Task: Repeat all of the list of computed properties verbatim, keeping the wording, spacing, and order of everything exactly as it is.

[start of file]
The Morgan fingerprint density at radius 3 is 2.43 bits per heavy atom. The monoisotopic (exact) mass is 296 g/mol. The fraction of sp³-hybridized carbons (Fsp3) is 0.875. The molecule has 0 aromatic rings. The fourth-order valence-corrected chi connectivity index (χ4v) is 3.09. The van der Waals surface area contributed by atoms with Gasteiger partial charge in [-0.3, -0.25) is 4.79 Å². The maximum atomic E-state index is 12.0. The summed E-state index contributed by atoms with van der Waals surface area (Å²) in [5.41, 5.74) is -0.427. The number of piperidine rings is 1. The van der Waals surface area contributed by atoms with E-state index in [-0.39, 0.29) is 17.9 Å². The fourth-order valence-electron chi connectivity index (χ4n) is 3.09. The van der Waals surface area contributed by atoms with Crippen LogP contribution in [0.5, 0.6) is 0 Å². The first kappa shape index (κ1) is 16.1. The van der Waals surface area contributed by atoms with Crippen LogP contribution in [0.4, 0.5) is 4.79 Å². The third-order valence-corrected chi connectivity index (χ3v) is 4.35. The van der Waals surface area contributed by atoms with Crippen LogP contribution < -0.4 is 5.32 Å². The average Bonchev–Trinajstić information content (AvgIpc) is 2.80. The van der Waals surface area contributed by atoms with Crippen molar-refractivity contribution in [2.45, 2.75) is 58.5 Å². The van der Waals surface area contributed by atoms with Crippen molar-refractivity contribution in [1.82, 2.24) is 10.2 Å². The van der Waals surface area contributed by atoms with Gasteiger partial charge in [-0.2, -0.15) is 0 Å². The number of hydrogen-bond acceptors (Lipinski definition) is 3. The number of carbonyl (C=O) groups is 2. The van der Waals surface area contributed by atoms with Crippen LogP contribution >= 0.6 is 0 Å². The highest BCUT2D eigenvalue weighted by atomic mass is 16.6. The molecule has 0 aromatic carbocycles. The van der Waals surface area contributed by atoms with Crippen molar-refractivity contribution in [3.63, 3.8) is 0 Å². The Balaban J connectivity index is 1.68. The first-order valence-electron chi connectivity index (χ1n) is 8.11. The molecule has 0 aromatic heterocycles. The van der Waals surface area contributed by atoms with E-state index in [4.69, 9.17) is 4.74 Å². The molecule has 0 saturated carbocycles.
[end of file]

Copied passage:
The Morgan fingerprint density at radius 3 is 2.43 bits per heavy atom. The monoisotopic (exact) mass is 296 g/mol. The fraction of sp³-hybridized carbons (Fsp3) is 0.875. The molecule has 0 aromatic rings. The fourth-order valence-corrected chi connectivity index (χ4v) is 3.09. The van der Waals surface area contributed by atoms with Gasteiger partial charge in [-0.3, -0.25) is 4.79 Å². The maximum atomic E-state index is 12.0. The summed E-state index contributed by atoms with van der Waals surface area (Å²) in [5.41, 5.74) is -0.427. The number of piperidine rings is 1. The van der Waals surface area contributed by atoms with E-state index in [-0.39, 0.29) is 17.9 Å². The fourth-order valence-electron chi connectivity index (χ4n) is 3.09. The van der Waals surface area contributed by atoms with Crippen LogP contribution in [0.5, 0.6) is 0 Å². The first kappa shape index (κ1) is 16.1. The van der Waals surface area contributed by atoms with Crippen LogP contribution in [0.4, 0.5) is 4.79 Å². The third-order valence-corrected chi connectivity index (χ3v) is 4.35. The van der Waals surface area contributed by atoms with Crippen LogP contribution < -0.4 is 5.32 Å². The average Bonchev–Trinajstić information content (AvgIpc) is 2.80. The van der Waals surface area contributed by atoms with Crippen molar-refractivity contribution in [2.45, 2.75) is 58.5 Å². The van der Waals surface area contributed by atoms with Crippen molar-refractivity contribution in [1.82, 2.24) is 10.2 Å². The van der Waals surface area contributed by atoms with Gasteiger partial charge in [-0.2, -0.15) is 0 Å². The number of hydrogen-bond acceptors (Lipinski definition) is 3. The number of carbonyl (C=O) groups is 2. The van der Waals surface area contributed by atoms with Crippen LogP contribution >= 0.6 is 0 Å². The highest BCUT2D eigenvalue weighted by atomic mass is 16.6. The molecule has 0 aromatic carbocycles. The van der Waals surface area contributed by atoms with Crippen molar-refractivity contribution in [3.63, 3.8) is 0 Å². The Balaban J connectivity index is 1.68. The first-order valence-electron chi connectivity index (χ1n) is 8.11. The molecule has 0 aromatic heterocycles. The van der Waals surface area contributed by atoms with E-state index in [4.69, 9.17) is 4.74 Å². The molecule has 0 saturated carbocycles.